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San Francisco Regional Outlook - Second Quarter 1998
Current Regional Banking Conditions
Region's Insured Institutions Report Strong ProfitsBanks and thrifts in the San Francisco Region finished 1997 with the strongest earnings, lowest nonperforming loan ratios, and highest capital levels in over a decade. Despite the Region's above-average exposure to the financial turmoil in Asia, the slowdown there thus far has had only a minor impact on the health of the Region's economy and financial institutions (see Strong Growth Is Expected to Continue in the San Francisco Region despite Potential Fallout from the Asian Crisis).
1 A special assessment on SAIF-assessable deposits, including those held by Savings Association Insurance Fund members and Bank Insurance Fund-member Oakar institutions, was imposed in 1996 to capitalize the SAIF at its target Designated Reserve Ratio of 1.25 percent of insured deposits. The one-time special assessment of 65.7 basis points was applied against SAIF-assessable deposits held by institutions as of March 31, 1995, and had a significant effect on 1996 earnings for institutions that paid the special assessment.
Agricultural Lending Is Prevalent throughout the RegionThe health of the agriculture sector significantly influences the performance of agricultural loans in financial institutions throughout the Region. Although the Region has only 20 percent of the total U.S. population, it accounts for over 28 percent of the nation's agricultural production. California leads the nation in agricultural production, but Arizona, Hawaii, Idaho, Oregon, Montana, and Washington also are among the nation's top ten producers of several agricultural products.
At year-end 1997, banks and thrifts in the Region had $7.4 billion in outstanding agricultural production loans and another $2.2 billion in loans secured by farm real estate. Almost 60 percent (461) of the banks in the Region were involved in farm lending, 133 of these 461 banks had over 100 percent of tier 1 capital in agricultural loans. Of these agricultural or farm banks, 131 can be described as community farm banks, institutions with assets of less $1 billion dollars.2 The average assets of these 131 community farm banks was just under $100 million. The number of farm banks in the San Francisco Region declined 23 percent between 1991 and 1997; over half of the reduction occurred in Montana, where a 1989 change in the state's mergers and acquisition's banking law spurred merger activity.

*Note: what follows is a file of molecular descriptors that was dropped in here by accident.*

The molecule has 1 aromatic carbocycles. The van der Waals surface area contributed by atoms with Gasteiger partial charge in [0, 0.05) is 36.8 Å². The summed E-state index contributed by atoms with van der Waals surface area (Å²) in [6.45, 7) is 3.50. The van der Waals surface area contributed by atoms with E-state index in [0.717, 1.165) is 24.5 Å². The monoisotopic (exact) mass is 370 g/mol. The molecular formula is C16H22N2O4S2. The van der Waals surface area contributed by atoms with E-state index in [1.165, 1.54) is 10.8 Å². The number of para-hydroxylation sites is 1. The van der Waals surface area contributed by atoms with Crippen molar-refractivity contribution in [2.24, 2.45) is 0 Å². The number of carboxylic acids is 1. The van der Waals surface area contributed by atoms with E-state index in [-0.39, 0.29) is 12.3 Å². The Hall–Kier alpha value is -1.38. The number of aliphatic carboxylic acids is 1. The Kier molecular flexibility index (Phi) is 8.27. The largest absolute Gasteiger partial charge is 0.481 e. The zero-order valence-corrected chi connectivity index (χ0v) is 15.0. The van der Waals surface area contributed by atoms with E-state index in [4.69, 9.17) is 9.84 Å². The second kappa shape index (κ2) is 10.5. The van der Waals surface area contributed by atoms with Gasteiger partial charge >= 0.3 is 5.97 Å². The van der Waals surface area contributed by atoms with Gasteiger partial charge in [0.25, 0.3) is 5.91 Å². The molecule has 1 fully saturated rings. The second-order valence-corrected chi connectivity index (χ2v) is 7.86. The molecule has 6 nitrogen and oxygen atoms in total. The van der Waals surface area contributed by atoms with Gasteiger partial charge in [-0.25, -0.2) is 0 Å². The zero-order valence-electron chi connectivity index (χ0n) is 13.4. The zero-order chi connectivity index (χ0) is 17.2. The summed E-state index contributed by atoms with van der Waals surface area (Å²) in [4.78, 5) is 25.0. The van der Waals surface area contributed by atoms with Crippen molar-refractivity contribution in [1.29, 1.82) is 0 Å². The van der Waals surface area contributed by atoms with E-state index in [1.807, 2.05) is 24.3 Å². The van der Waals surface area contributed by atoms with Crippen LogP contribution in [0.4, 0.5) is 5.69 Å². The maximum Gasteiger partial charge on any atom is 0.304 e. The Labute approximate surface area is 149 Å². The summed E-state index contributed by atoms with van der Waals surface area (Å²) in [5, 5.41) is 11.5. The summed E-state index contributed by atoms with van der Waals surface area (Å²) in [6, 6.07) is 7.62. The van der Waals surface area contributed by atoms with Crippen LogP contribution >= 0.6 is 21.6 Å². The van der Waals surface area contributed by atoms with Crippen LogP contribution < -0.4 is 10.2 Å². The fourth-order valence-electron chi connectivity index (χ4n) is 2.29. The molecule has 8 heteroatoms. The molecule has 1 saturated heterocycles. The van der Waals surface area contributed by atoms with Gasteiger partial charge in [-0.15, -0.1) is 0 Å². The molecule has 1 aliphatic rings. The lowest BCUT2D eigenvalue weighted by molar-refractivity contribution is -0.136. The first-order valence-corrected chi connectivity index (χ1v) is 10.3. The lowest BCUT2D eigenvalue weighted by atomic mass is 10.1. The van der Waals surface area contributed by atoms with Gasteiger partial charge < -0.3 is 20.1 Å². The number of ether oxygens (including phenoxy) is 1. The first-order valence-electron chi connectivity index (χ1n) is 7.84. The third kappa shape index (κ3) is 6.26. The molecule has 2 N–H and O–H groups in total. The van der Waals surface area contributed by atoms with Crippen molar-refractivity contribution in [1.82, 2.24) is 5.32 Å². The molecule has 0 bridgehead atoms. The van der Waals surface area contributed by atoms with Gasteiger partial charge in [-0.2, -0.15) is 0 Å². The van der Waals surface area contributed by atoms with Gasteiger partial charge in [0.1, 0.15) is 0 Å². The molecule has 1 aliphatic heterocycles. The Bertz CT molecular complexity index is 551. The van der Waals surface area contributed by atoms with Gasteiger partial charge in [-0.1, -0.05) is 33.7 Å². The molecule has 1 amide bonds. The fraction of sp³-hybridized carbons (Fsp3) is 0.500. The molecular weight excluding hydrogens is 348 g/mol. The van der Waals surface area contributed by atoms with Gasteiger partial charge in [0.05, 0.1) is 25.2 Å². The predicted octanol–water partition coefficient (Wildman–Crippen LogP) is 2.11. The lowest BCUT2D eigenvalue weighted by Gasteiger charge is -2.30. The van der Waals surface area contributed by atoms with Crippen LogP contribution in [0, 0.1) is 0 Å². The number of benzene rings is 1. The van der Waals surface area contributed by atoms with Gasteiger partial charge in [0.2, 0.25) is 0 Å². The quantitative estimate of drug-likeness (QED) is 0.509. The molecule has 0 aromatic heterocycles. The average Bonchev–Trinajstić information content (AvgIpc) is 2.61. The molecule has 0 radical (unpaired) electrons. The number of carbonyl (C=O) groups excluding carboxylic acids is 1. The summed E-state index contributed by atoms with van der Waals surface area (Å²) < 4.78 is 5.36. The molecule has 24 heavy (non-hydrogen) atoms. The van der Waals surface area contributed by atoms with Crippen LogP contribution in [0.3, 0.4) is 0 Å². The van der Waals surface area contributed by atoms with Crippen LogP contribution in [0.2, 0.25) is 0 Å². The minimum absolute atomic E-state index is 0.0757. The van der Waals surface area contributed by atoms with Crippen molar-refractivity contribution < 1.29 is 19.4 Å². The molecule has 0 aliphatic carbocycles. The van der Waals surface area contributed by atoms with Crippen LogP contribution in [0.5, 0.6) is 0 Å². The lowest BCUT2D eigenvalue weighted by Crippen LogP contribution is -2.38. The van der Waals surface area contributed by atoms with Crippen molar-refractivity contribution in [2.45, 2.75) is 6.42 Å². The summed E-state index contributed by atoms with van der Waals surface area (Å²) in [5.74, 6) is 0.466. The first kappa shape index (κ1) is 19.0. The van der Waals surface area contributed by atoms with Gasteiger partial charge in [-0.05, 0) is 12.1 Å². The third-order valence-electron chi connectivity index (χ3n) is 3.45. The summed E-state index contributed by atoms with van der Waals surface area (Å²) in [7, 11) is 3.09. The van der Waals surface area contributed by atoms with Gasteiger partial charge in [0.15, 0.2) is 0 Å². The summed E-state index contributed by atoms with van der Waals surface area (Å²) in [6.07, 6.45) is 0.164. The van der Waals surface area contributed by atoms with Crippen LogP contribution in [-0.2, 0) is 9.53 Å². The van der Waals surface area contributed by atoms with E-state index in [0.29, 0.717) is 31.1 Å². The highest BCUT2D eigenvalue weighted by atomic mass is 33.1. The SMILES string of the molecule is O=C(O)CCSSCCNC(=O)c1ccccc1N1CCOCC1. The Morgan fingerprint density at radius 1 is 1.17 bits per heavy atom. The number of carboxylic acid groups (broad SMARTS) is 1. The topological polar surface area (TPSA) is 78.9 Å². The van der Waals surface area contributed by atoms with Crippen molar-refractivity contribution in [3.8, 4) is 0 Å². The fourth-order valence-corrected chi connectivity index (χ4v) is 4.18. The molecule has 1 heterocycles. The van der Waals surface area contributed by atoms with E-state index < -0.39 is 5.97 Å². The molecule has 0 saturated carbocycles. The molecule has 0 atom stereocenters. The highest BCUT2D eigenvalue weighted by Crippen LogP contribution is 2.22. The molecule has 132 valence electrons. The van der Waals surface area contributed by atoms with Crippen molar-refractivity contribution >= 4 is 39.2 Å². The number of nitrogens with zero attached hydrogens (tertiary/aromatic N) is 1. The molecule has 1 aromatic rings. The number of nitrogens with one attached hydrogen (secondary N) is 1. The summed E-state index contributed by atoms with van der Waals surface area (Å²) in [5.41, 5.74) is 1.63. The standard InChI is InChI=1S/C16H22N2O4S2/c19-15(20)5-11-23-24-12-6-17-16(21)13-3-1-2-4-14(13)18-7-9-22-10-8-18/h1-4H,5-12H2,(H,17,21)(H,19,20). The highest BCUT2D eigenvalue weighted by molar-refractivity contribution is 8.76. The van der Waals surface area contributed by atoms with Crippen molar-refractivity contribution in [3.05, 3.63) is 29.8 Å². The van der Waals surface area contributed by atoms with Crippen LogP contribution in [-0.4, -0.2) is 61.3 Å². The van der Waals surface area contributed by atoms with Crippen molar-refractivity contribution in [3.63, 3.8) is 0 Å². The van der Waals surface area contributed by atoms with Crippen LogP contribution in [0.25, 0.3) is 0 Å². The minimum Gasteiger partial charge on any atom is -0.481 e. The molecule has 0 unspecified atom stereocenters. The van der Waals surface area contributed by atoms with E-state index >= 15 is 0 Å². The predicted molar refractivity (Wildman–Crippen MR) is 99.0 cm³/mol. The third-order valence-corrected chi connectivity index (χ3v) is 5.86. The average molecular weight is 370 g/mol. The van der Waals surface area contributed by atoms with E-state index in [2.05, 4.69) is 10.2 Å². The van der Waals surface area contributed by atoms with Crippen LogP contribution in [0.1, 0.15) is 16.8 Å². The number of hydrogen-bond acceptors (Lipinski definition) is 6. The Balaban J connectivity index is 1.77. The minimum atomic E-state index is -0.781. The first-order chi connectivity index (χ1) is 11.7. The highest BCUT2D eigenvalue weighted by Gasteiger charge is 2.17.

2 For this article, the 131 agricultural (or farm) banks are defined as institutions with total assets under $1 billion (community banks) and with agricultural loans (agricultural production loans and real estate loans secured by farm properties) that constitute over 100 percent of tier 1 capital. Two banks with over $1 billion in assets also report agricultural loans that constitute over 100 percent of tier 1 capital, but they are typically analyzed with comparably larger peers.
Most of the farm community banks are in the northern part of the Region and in California's Central Valley, as shown in Chart 2. The number of community banks with agricultural lending concentrations is significant in Montana, Idaho, and Wyoming, where farm banks account for 56 percent, 44 percent, and 42 percent of total banks in each state, respectively.
In addition to agricultural lending by community banks with concentrations in farm lending, four of the nation's top ten agricultural lenders, ranked by agricultural loans outstanding, are located in the San Francisco Region. These four large banks have assets ranging from $8 billion to over $200 billion. They have multiple branch offices in farming communities, and as a group they account for over one-half of the Region's agricultural loans. Their dominance in this market contrasts sharply with the situation elsewhere in the nation, where the bulk of agricultural loans are provided mostly through farm community banks, which typically have average assets of less than $100 million. Two factors that contribute to the Region's agricultural lending patterns are the average size of the farms and the value of the products sold per farm, both of which are about twice the national average. In Arizona and California, the value of the products sold per farm in 1996 was almost three times the national average. The borrowing needs of these larger farms can exceed the legal lending limits of the state's smaller community banks.